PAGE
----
Let us start with some figures and facts:
(a) The global art market is worth about US$ 40 billion (Rs 1,70,000 crore).
(b) The Indian art market is worth more than US$ 0.24 billion (Rs 1,000 crore).
(c) The Indian art market has grown from US$ 2 million to a US$ 400 million market over the last seven years.
(d) From the benchmark year 2003, the Indian art market is growing at an average rate of between 20-30 per cent an year.
(e) A recent report by Fortune claims that the Indian art market has risen over 485 per cent in the last ten years, making it the fourth most positive art market in the world.
(f) Other than the auction houses Sotheby’s and Christie’s, about ten galleries in New York, London and Singapore – added to the hundreds of galleries in Delhi, Mumbai and Kolkata – are now dealing regularly and exclusively with Indian art .
(g) Work by an Indian artist that sold in the late 1980s for perhaps $2,500 can now fetch more than $1 million.
(h) The average earning of a resident Indian is US$ 440 per year (Rs. 1,727 per month)
There is a phrase floating around in the Indian artistic community, especially in the hangout joints of young artists, which someway reflects the present status of the contemporary art scene in India. The phrase is that the artist who cannot sell his /her work today will never be able to sell any work in their entire lifetime. The meaning is transparent enough. The present Indian art market has achieved a huge growth and it is not showing any reverse trend even after record inflation figures has hit the Indian economy. According to the Director of Saffron Art Minal Vazirani, the buyers who purchases Indian art today is different from a common buyer of general commodities because their money comes from accumulated wealth, not from earnings. Therefore, the present high inflation does not affect their purchase power.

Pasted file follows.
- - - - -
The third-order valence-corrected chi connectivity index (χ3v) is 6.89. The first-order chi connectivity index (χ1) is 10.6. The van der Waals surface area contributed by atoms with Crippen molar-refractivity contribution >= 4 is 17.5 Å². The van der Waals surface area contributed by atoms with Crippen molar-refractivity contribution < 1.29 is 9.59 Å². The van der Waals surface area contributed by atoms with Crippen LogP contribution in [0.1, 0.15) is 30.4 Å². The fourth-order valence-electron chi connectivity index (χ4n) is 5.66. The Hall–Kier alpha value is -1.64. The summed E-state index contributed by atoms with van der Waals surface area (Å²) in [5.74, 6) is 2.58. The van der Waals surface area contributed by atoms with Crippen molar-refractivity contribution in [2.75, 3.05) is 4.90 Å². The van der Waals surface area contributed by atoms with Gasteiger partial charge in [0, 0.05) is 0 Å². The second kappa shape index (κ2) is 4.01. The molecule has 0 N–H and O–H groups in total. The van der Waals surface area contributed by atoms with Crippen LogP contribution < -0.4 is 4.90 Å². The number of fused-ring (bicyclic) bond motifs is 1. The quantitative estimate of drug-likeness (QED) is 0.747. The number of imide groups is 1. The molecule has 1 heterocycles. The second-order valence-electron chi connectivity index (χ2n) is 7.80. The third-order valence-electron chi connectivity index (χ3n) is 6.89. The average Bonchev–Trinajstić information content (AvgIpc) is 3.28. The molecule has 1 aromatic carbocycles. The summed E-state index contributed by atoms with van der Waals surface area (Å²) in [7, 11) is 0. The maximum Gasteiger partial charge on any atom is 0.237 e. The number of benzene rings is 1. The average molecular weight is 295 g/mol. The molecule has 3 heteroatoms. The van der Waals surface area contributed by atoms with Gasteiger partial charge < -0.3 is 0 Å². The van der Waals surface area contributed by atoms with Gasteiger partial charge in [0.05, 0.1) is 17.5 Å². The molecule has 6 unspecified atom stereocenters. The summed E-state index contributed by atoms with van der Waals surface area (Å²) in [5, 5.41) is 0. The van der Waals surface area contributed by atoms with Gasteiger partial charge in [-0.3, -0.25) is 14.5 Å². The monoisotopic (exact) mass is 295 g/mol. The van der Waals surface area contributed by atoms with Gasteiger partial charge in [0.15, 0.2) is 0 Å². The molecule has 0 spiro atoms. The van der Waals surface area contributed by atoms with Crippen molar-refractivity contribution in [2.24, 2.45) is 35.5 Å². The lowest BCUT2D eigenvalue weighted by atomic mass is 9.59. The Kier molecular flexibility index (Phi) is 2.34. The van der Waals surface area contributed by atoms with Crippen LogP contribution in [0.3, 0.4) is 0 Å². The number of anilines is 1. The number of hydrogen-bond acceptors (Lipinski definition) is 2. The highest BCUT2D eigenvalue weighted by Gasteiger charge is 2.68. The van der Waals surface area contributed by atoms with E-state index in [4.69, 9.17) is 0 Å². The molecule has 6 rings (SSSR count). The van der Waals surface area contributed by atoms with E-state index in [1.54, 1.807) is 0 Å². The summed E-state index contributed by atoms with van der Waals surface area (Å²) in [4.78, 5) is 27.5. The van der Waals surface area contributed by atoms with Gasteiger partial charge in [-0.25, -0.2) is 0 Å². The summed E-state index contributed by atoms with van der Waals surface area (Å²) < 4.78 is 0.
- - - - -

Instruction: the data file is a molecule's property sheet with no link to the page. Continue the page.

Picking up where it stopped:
This primarily money driven art scene is breeding a different class of artists today. To gain the highest mileage of the time, these artists are producing their art fast, without having a genuine artistic credo, trying to compete with their contemporaries who may have recently succeeded to sell his/her art for a generous amount. There is a second trend of faking the visual imagination of a well-reputed and worthy senior artist as low-key buyers and galleries prefer these dummy works because they are available cheap. The third is the crudest: just forge an artwork. Commercial galleries are mainly interested in turnover of sales. They could be selling anything for profit.
The prices of young artists had shot up too much and too fast. Indeed, for the bubbly young geniuses, quietly breeding in the dark chambers of the various art schools of this country this is a damn good time. They can earn easy money now by doodling anything on paper or canvas, without much of the efforts their seniors had put in their early days. Today there is a class of stupid buyers having little of no knowledge about what they are buying but are assuming that the value of their purchases will be high within a short time.
However, they can make very little distinction between a good and a mediocre art ; to distinguishing a fine art and a mere decoration piece is also difficult for them. They are unaware to the general art history of India, may not even know the name of pioneers like Abanindranath Tagore or Nandalal Bose. Most of them are targeting art like real estate or stocks with an additional possibility of the glorifying opportunity to be able to enter the upper stratum of the society. The media is also part of the hype and actively been promoting this notion of investment and huge percentages of yearly returns. The leading Indian media group ABP Ltd is already running an art business house, CIMA from the year 1993 for the similar purpose.